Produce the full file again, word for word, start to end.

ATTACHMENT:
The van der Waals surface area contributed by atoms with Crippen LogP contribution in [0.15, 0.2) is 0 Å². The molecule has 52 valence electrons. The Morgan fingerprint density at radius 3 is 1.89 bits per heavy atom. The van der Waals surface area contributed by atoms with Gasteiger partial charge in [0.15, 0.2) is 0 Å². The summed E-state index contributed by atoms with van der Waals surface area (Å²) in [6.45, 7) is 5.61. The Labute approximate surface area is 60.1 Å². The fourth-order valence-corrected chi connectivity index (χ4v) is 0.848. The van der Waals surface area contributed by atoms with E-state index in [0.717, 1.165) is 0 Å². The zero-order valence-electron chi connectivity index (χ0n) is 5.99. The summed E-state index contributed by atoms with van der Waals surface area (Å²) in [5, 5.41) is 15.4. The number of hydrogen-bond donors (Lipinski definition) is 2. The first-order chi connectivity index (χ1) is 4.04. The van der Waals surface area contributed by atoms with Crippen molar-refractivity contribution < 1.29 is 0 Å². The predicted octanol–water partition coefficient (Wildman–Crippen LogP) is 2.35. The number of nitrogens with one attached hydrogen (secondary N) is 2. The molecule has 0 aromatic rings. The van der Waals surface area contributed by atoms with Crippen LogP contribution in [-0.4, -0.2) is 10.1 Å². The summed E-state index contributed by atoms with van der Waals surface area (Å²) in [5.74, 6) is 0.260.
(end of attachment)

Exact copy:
The van der Waals surface area contributed by atoms with Crippen LogP contribution in [0.15, 0.2) is 0 Å². The molecule has 52 valence electrons. The Morgan fingerprint density at radius 3 is 1.89 bits per heavy atom. The van der Waals surface area contributed by atoms with Gasteiger partial charge in [0.15, 0.2) is 0 Å². The summed E-state index contributed by atoms with van der Waals surface area (Å²) in [6.45, 7) is 5.61. The Labute approximate surface area is 60.1 Å². The fourth-order valence-corrected chi connectivity index (χ4v) is 0.848. The van der Waals surface area contributed by atoms with E-state index in [0.717, 1.165) is 0 Å². The zero-order valence-electron chi connectivity index (χ0n) is 5.99. The summed E-state index contributed by atoms with van der Waals surface area (Å²) in [5, 5.41) is 15.4. The number of hydrogen-bond donors (Lipinski definition) is 2. The first-order chi connectivity index (χ1) is 4.04. The van der Waals surface area contributed by atoms with Crippen molar-refractivity contribution < 1.29 is 0 Å². The predicted octanol–water partition coefficient (Wildman–Crippen LogP) is 2.35. The number of nitrogens with one attached hydrogen (secondary N) is 2. The molecule has 0 aromatic rings. The van der Waals surface area contributed by atoms with Crippen LogP contribution in [-0.4, -0.2) is 10.1 Å². The summed E-state index contributed by atoms with van der Waals surface area (Å²) in [5.74, 6) is 0.260.